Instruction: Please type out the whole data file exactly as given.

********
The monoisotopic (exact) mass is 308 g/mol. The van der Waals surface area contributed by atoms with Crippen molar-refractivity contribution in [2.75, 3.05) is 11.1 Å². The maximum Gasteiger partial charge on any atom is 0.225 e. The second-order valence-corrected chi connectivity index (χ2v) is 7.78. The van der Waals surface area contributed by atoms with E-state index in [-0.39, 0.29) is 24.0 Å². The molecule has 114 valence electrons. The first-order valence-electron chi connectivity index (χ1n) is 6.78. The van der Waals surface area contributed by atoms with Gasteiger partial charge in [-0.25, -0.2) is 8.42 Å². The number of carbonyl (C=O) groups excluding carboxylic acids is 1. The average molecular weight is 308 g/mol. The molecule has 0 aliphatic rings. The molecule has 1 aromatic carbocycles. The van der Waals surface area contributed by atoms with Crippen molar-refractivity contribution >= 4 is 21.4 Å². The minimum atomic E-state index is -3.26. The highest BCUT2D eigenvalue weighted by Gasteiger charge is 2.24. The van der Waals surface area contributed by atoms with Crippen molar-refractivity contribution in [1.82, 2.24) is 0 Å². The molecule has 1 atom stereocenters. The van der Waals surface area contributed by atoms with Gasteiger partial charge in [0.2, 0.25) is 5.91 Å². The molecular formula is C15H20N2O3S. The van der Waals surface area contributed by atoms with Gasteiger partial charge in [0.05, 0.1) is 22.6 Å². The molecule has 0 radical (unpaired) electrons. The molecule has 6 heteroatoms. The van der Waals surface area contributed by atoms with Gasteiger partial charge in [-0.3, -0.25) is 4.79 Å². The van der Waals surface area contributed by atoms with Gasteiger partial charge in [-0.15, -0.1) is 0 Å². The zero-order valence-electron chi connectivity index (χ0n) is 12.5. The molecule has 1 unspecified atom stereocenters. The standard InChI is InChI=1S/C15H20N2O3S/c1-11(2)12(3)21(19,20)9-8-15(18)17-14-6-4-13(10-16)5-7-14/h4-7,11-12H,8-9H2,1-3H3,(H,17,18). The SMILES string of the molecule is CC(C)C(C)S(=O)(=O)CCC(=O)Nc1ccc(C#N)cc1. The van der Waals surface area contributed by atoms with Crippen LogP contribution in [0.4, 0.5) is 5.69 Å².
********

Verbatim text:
The monoisotopic (exact) mass is 308 g/mol. The van der Waals surface area contributed by atoms with Crippen molar-refractivity contribution in [2.75, 3.05) is 11.1 Å². The maximum Gasteiger partial charge on any atom is 0.225 e. The second-order valence-corrected chi connectivity index (χ2v) is 7.78. The van der Waals surface area contributed by atoms with E-state index in [-0.39, 0.29) is 24.0 Å². The molecule has 114 valence electrons. The first-order valence-electron chi connectivity index (χ1n) is 6.78. The van der Waals surface area contributed by atoms with Gasteiger partial charge in [-0.25, -0.2) is 8.42 Å². The number of carbonyl (C=O) groups excluding carboxylic acids is 1. The average molecular weight is 308 g/mol. The molecule has 0 aliphatic rings. The molecule has 1 aromatic carbocycles. The van der Waals surface area contributed by atoms with Crippen molar-refractivity contribution >= 4 is 21.4 Å². The minimum atomic E-state index is -3.26. The highest BCUT2D eigenvalue weighted by Gasteiger charge is 2.24. The van der Waals surface area contributed by atoms with Crippen molar-refractivity contribution in [1.82, 2.24) is 0 Å². The molecule has 1 atom stereocenters. The van der Waals surface area contributed by atoms with Gasteiger partial charge in [0.2, 0.25) is 5.91 Å². The molecular formula is C15H20N2O3S. The van der Waals surface area contributed by atoms with Gasteiger partial charge in [0.05, 0.1) is 22.6 Å². The molecule has 0 radical (unpaired) electrons. The molecule has 6 heteroatoms. The van der Waals surface area contributed by atoms with Gasteiger partial charge in [-0.3, -0.25) is 4.79 Å². The van der Waals surface area contributed by atoms with Gasteiger partial charge in [-0.15, -0.1) is 0 Å². The zero-order valence-electron chi connectivity index (χ0n) is 12.5. The molecule has 1 unspecified atom stereocenters. The standard InChI is InChI=1S/C15H20N2O3S/c1-11(2)12(3)21(19,20)9-8-15(18)17-14-6-4-13(10-16)5-7-14/h4-7,11-12H,8-9H2,1-3H3,(H,17,18). The SMILES string of the molecule is CC(C)C(C)S(=O)(=O)CCC(=O)Nc1ccc(C#N)cc1. The van der Waals surface area contributed by atoms with Crippen LogP contribution in [0.4, 0.5) is 5.69 Å².